Nitric oxide radical scavenging assay

The nitric oxide radical scavenging assay was measured by Griess reaction with some modifications [31]. In brief, 50 μl of various concentrations of fractions was added to 50 μl of sodium nitroprusside (10 mmol/l in phosphate buffer, PH = 7.4). The reaction mixture was incubated under light at room temperature for 150 min. After incubation, 50 μl of 0.33 % (w/v) sulfanilamide (in 20 % glacial acetic acid) was added and kept for 10 min. Then 50 μl 0.1 % (w/v) naphthylethylene diamine hydrochloride was added and the resulting solution was further incubated for 30 min. The absorbance was measured at 540 nm in a microplate reader. Ascorbic acid was used as reference standard. The nitric oxide radicals scavenging activity of fractions were calculated according to the eq. (1).

Reduce power assay

The reduce power assay of the extract fractions was determined by method of Oyaizu [32]. 100 μl of various concentrations of extract were mixed with 2.5 ml of sodium phosphate buffer (0.2 M, pH 6.6) and 2.5 ml of 1 % (w/v) potassium ferricyanide. The mixture was incubated for 30 min at 50 °C in a water bath follow by addition 2.5 ml of 10 % trichloroacetic. The mixture was centrifuged at 3000 rpm for 10 min. The upper layer fraction (2.5 ml) was mixed with 2.5 ml of distilled water and 0.5 mL of 0.1 % ferric chloride. The absorbance was read at 700 nm after 10 min. Ascorbic acid was used as a positive control. A higher absorbance indicated a higher reducing power. EC50 value (μg/ml) was the effective concentration giving an absorbance of 0.5 for reducing power and was obtained from linear regression analysis.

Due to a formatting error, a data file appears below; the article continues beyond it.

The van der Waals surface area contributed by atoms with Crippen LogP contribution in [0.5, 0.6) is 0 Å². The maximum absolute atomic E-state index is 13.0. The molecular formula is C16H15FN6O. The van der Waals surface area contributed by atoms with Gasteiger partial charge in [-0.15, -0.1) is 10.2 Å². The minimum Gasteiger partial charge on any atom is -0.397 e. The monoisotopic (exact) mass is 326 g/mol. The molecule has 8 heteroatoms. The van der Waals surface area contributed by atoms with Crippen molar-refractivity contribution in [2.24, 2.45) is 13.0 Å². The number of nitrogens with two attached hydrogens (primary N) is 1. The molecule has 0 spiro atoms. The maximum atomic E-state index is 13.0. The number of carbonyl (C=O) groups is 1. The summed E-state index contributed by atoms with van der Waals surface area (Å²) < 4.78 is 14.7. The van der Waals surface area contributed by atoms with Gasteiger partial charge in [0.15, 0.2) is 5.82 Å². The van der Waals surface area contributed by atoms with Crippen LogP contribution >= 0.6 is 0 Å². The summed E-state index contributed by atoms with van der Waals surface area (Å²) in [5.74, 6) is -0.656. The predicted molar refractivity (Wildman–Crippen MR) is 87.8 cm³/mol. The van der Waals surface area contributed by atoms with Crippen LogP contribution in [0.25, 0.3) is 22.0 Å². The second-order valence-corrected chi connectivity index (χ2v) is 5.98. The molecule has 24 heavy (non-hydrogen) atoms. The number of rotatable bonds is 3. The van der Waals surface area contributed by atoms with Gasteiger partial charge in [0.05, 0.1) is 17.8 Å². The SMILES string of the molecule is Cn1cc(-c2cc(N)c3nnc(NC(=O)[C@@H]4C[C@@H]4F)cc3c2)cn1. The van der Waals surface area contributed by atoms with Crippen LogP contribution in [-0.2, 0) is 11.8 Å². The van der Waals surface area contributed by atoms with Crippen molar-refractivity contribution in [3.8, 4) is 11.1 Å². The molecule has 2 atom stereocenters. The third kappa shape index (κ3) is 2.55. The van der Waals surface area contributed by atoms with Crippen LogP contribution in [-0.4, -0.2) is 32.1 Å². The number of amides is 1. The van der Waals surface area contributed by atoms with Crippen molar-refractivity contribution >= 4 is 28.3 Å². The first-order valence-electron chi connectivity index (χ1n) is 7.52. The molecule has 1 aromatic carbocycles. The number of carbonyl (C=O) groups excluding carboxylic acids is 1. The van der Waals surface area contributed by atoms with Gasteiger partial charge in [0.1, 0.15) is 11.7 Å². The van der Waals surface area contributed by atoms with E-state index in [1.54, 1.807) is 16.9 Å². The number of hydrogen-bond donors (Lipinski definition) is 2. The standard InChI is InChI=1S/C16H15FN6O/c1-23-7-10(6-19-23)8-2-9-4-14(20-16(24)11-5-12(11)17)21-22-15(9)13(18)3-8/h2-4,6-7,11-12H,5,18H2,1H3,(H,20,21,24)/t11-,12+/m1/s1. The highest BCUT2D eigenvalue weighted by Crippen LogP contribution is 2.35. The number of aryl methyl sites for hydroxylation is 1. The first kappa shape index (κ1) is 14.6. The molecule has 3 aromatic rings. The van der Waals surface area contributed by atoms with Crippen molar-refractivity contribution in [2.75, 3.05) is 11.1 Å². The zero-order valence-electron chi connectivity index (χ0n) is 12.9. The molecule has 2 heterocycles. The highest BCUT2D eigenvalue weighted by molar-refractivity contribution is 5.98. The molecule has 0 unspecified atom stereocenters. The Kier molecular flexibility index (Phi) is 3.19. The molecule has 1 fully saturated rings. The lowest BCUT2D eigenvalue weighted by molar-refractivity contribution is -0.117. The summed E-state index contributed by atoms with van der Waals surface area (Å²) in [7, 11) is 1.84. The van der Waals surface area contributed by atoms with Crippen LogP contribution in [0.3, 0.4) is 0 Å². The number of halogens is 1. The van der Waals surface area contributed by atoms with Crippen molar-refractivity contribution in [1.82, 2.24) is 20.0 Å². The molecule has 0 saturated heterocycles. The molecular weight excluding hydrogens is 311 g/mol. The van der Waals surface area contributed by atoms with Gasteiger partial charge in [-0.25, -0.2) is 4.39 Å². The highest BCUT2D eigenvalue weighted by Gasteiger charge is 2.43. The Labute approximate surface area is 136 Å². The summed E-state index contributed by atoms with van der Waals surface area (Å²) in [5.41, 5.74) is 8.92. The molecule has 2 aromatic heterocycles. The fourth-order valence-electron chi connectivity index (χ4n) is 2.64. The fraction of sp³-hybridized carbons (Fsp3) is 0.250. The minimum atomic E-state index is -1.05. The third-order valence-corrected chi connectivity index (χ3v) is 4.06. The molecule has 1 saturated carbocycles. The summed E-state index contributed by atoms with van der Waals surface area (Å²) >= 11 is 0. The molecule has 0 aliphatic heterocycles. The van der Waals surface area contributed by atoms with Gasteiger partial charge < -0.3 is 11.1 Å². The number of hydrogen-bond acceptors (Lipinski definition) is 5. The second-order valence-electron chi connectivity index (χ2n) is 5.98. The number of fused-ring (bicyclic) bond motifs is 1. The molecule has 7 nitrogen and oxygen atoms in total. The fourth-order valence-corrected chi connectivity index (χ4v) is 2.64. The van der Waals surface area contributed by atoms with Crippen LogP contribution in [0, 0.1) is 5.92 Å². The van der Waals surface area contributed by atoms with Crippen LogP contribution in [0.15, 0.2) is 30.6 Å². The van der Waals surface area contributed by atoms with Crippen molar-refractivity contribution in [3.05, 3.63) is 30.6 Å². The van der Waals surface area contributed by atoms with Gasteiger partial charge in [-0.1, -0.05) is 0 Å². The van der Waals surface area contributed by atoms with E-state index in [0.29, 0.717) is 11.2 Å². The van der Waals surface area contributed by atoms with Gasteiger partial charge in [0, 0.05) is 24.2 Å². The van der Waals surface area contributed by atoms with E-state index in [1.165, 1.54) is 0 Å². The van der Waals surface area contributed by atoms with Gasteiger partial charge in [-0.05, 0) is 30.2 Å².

Phosphomlybdenum assay (total antioxidant activity)

Total antioxidant activity of the extract was determined by the phosphomolybdate method according to Prieto [33]. 100 μl of various concentrations of extract were combined with 1 ml of reagent solution (0.6 M sulfuric acid, 28 mM sodium phosphate and 4 mM ammonium molybdate). The reaction mixture was incubated for 90 min at 95 °C in a water bath. Then the resulting solution cooled to room temperature quickly. The absorbance of resulting solution was measured at 695 nm. EC50 value (μg/ml) was the effective concentration giving an absorbance of 0.5 for phosphomlybdenum assay and was obtained from linear regression analysis.

MTT assay

The cells were seeded onto 96-well culture plates at 1.0 × 105 cells/well and incubated at 37 °C for 24 h. The medium was removed and fresh DMEM/F12 containing the appropriate dilution of compound was added into well. All extracts were dissolved in DMSO and added to the medium at a final concentration of 50, 100, 200 μg/ml, respectively. After 1 h of incubation, the cells were cultured for 24 h in hypoxia incubator (2 % O2, 5 % CO2 and 93 % N2). At the end of the hypoxia exposure, the cells were incubation with 0.5 mg/ml MTT, 200 μl serum-free medium for 4 h. Finally, 100 μl of DMSO was added. The absorbance at the test wavelength of 570 nm was measured using a microplate reader (Model 550, Bio-Rad Laboratories, Inc). Cell viability was reported as percentage of the non-hypoxia control considered as 100 %.